#CharacterSpotlight · #ETLBW

#CharacterSpotlight #TeriMeyer #AFallingFriend @wordfocus @SueF_Writer @LakewaterPress #ETLBW

Good morning bookworms!

I am delighted to welcome co-authors Susan Pape and Sue Featherstone to #ETLBW HQ today

So ladies, while I get the coffee going, please introduce us to your character …

When I tell you about Teri Meyer, I worry that you are going to think she’s a typical chick lit heroine. There’s absolutely nothing wrong with chick lit heroines – and Teri certainly fits the mould: willowy, designer-clad, hair always freshly brushed and blonde; make-up perfect. 

She receives an allowance from her rich, industrialist father to keep her in a style from which she has never strayed. And that includes the expensive dresses, handbags and shoes – and a contemporary, uncluttered duplex apartment.

But I’m always delighted when readers realise there’s more to this leading lady than her just being a cash-flasher.

Yes, her money and looks give her the confidence to do and say some of the things that – perhaps – you and I would never dare. But there’s a reason why Teri says what she says and behaves the way she behaves – and she would not want you to know that reason. And she doesn’t want to admit it to herself either.

Teri is one of two leading women characters in A Falling Friend. She and Lee Harper have been friends since they were teenagers and it’s through Lee’s eyes that we get to understand better what it is that drives Teri and all the selfish, thoughtless choices she makes.

When did you create Teri?

I created Teri following a number of situations in which I found myself. I reacted to these situations in what you would call a reasonable and thoughtful way. But I wondered how those situations would have developed had I been more badly behaved and selfish.

Is she based on, or does she have any similarities with anyone in the real world?

Often Teri says and does the things I would say and do – if I had more nerve and wasn’t so concerned about what people would think of me.

She sounds very ‘ballsy’! What do you like most about her?

I like the fact that Teri is cool, says what she thinks and is unbothered by people’s reaction. I love that she puts herself and her feelings above everyone else’s. Of course, I wouldn’t want to hurt anyone, but just sometimes wouldn’t it be great to have the nerve to say EXACTLY what you think?

Absolutely! As long as you’re not mean or nasty with it I think honesty is the best policy. What do you like least about Teri?

I don’t like the way Teri treats Lee. She won’t accept what a fantastic friend Lee is to her and how much she has done for her over the years.

What did your early readers/publishers think about her?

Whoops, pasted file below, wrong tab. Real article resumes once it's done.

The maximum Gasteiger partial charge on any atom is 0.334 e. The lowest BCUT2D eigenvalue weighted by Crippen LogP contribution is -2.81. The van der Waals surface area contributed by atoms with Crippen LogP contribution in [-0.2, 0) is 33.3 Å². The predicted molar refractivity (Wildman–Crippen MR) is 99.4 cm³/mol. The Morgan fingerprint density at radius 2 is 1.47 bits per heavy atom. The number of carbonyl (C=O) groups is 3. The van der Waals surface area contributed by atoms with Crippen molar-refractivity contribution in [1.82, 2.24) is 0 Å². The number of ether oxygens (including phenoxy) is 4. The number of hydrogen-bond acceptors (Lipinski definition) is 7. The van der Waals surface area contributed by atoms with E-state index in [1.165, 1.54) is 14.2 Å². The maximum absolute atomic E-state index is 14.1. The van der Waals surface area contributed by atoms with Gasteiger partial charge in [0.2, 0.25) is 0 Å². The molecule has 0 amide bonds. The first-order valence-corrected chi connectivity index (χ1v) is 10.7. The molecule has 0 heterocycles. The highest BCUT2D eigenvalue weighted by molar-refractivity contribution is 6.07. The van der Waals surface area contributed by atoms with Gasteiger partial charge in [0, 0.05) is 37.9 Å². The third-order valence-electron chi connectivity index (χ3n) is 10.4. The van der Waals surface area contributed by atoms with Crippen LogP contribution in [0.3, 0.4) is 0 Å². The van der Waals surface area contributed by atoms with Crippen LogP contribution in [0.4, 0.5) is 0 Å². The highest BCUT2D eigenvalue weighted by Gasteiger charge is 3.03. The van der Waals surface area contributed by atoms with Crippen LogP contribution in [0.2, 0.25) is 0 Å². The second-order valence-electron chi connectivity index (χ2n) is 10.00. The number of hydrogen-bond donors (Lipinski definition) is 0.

Sue Featherstone, my co-writer, loved the idea of Teri – and I took wicked delight in creating and writing about her. But Sue, who is a thoughtful, kind and generous person, had a much happier time writing about the lovely Lee character.

Reactions from readers have been mixed. Some think Teri is a total cow while others absolutely love her!

I love characters that I love to hate! So, what’s next for Teri and Lee? 

A Falling Friend ends with the reader unsure where Teri goes next. In the sequel, which Sue and I have recently finished, she has more adventures … and we get to understand her and her motives a little better.

Would you be friends with Teri in real life?

Not on your life!

Thank you so much for introducing us to Teri today ladies, it’s been brilliant having you here!

Have a super day folks, keep reading!

Emma x

If you like the sound of Teri, I know I do, then get your copy of A Falling Friend over at Amazon UK now …

Here’s the blurb …

A Falling Friend by [Featherstone, Sue, Pape, Susan]

Lakewater Press; 1 edition (25 April 2016)

This “witty and pacy” character-driven masterpiece is “reminiscent of Bridget Jones” and proves that there really are two sides to every story.

After spending her twenties sailing the globe, making love on fine white sand, and thinking only of today, Teri Meyer returns to Yorkshire – and to studying. That’s when she discovers John Wilmot, the second Earl of Rochester, and poet of all things depraved. What she doesn’t realise is even beyond his grave, his influence over her is extraordinary. To hell with the consequences.

Having gone out on a limb to get old friend Teri a job at the university at which she teaches, it doesn’t take long for Lee Harper to recognise a pattern. Wherever Teri goes, whatever she does, every selfish choice she makes, it’s all setting her up for a nasty fall. But Teri’s not the sort to heed a warning, so Lee has no choice but to stand by and watch. And besides, she has her own life to straighten out.

About the authors …

Susan Pape and Sue Featherstone are both former newspaper journalists who between them have extensive experience of working in national and regional papers and magazines, and public relations.

More recently they have worked in higher education, teaching journalism to undergraduate and postgraduate students.

The pair, who have been friends for 25 years, have already written two successful journalism text books together – Newspaper Journalism: A Practical Introduction; and Feature Writing: A Practical Introduction.

Susan is married and, when not writing, loves walking and cycling in the Yorkshire Dales and on the east coast, and playing the ukulele.

Sue, who is married with two grown-up daughters, loves reading, writing and exploring the cycle paths near her Yorkshire home.

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